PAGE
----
So my thanks to all of the two cranes crowd, I hope to revisit, on my return to Seattle on my way to the next leg of my trip.
I had hoped to meet with the Eastside Aikido group, but circumstances prevented me each time I made the attempt. I will try to see them also on my return.
To anyone else who may have invited me to train - Matt Gano et al, my apologies, I wish I had had less mechanical work to do and more time to be in touch.
So, van running relatively smoothly, I picked up a very old friend (my friend is not that old, I've just known her for a very long time) and headed south on I5. I stayed with my friend's daughter and her 2 very sweet granddaughters.
I left them the following day to travel up to Portland to meet Allen Beebe. Dan Harden had recommended I seek out Allen on my journey south. After getting frustratingly mixed up with the US road numbering system, I finally made it to Allen's place, and spent a very informal but informative time with him, before he went off to do 4th of July things with his family. Allen invited me to meet his group to do some training with them.
So after a day out, spent at the Portland Waterfront Blues Festival, which I have to say was a real treat for me. The first couple of hours was spent in some dance classes. I had first come across 'Blues Dancing' as a separate dance form, when I discovered it by accident on youtube. I was immediately drawn to it, for it's sensual and expressive quality and the fact that it was specific to the blues music itself. Anyway, one of the instructional videos I had come across, was by a young couple from Portland Or. I made a vow that if I ever passed through Portland I would look them up. Well I'm not sure if I actually met the same people as in the video, but I am sure I had a great day of music, dance, and a fantastic atmosphere down on the waterfront. Not only that, the sun was out! Those of you in the rest of the US will wonder why that was such a big deal. Those of you from either Western Washington or Western Oregon or indeed anywhere in the UK, will know how momentus, that is, I seem to have been under permanent grey clouds for the past six months.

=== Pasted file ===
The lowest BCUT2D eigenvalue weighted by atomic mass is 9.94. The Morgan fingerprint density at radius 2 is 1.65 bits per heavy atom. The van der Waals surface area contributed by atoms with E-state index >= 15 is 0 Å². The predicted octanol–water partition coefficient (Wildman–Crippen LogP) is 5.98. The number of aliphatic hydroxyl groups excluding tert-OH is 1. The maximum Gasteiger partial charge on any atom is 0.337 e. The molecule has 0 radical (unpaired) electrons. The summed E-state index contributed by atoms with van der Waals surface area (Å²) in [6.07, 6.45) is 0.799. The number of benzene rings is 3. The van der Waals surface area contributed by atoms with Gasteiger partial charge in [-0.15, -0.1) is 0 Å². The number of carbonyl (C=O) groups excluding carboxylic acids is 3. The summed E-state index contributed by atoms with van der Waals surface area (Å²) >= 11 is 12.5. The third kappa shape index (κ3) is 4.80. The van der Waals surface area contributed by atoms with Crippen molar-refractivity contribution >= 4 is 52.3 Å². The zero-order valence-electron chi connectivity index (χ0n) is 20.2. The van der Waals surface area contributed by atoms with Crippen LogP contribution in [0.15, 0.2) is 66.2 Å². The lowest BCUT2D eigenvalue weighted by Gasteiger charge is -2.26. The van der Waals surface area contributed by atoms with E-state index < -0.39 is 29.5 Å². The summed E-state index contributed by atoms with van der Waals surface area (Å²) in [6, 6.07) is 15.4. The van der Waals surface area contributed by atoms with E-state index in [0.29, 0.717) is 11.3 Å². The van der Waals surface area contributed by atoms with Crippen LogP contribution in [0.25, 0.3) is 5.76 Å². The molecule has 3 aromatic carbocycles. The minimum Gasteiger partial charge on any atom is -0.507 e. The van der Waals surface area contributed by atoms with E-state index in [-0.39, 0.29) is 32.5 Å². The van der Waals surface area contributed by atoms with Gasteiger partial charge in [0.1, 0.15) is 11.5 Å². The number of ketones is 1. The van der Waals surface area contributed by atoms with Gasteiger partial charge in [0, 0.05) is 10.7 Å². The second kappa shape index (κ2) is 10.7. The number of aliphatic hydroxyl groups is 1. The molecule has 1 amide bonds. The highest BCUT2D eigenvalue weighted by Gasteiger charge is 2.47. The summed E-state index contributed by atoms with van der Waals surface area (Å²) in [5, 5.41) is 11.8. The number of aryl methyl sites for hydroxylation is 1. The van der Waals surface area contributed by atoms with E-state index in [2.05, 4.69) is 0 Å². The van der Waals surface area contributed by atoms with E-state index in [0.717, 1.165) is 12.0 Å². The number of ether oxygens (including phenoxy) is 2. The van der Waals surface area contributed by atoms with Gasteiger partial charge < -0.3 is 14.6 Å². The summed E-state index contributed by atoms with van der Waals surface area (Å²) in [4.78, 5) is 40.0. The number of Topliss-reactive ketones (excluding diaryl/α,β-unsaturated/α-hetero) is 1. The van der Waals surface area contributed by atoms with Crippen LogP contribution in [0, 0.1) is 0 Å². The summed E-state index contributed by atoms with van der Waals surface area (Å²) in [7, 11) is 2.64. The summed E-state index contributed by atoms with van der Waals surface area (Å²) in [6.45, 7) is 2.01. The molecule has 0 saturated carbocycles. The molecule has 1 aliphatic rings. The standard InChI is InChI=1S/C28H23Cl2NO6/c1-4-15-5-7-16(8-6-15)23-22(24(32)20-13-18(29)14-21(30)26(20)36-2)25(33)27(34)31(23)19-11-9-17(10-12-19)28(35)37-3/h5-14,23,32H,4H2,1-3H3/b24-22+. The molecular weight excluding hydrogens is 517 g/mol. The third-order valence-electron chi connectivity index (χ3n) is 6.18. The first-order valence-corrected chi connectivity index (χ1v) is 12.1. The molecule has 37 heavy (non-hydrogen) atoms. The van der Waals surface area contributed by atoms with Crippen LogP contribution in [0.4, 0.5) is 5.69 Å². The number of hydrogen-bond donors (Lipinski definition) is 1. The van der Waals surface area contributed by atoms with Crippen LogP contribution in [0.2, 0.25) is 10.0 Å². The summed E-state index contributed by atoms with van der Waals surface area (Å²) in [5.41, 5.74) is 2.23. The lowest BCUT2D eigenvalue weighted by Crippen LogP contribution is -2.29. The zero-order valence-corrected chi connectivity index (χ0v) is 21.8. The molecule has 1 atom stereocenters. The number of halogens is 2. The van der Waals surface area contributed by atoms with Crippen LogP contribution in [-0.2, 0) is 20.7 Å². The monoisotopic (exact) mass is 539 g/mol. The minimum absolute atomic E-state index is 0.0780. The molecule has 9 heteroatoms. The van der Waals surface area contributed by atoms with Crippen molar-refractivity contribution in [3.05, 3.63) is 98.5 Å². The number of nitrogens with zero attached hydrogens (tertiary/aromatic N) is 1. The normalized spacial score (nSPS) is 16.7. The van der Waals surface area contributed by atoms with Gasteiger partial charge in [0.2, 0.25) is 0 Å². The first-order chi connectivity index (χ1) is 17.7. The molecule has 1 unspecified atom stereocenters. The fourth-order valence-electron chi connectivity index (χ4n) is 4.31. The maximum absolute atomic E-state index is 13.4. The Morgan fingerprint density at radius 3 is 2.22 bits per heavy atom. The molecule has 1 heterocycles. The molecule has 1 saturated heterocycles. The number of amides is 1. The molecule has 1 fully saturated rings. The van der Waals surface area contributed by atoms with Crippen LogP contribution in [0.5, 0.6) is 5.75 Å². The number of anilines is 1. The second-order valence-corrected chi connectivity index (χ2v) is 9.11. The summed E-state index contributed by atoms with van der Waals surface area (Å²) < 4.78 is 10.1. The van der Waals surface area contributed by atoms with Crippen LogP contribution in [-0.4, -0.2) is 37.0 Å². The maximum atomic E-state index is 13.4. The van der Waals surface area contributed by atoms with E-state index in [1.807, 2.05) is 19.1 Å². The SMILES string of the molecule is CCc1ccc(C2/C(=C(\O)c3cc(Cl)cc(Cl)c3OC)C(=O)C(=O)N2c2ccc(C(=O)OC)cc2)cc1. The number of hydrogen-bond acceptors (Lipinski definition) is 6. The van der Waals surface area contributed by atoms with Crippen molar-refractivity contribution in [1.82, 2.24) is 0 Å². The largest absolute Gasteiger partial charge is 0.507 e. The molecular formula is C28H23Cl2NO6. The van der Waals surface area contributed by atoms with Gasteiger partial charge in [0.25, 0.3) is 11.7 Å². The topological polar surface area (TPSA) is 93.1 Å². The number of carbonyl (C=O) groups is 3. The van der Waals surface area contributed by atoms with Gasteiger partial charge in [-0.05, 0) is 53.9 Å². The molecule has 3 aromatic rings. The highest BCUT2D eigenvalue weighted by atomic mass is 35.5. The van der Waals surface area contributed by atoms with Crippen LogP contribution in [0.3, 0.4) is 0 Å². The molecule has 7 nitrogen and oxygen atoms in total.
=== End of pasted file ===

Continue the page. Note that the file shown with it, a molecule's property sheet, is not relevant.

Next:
So this evening I am writing this blog, after a really great session with Doug Walker and Tom Wharton. I wont even begin to try and explain everything they ran through, in the hour and a half I spent with them. What I will say is, I am glad that I have practised my ukemi skills! The techniques we practised were precise and very effective. I thoroughly enjoyed the complete contrast to what I normally do, although I saw and felt enough of what I understand, to be able to make a decent attempt at what was being done.
So I am going to fall asleep, pretty exhausted but smiling on Allen's dojo floor ( not so austere, as Allen has kindly provided me with a blow up mattress). After a kip, I will be up and ready for the Saturday morning session... more training.... then a trip out to the coast and my first glimpse of the Pacific ocean, for a long time. To be continued....
contd... Well, I spent a really good morning session with the 'budo boys' of Portland, we were working exclusively on IS stuff. These guys are really serious about getting it. They really helped me see the progression, by gradual increasing stress. It is one thing to be doing standing solo/paired testing to get the model. Getting it to work under load is where it really starts to make sense. Particular thanks to Tom for his patience in our practice. Cheers guys, an awesome morning. I hope to see you if I get a chance, at the back end of my trip.
Two days of driving along the spectacular Oregon coast, and over the equally spectacular Klamath Mountains, finds me in Ashland. I could write much more on the social side of the drive -- I met some really interesting folk along the way -- An old hippie in a VW Bus, picked up two young musicians, who were walking from Tacoma to San Diego! and met some very colourful folk, high up in a mountain campsite.
I am looking forward to meeting Mike Friedl this evening, as he has been recommended by a number of West coast folk.
I'll let y'all know how it goes when I reconnect, from somewhere in California.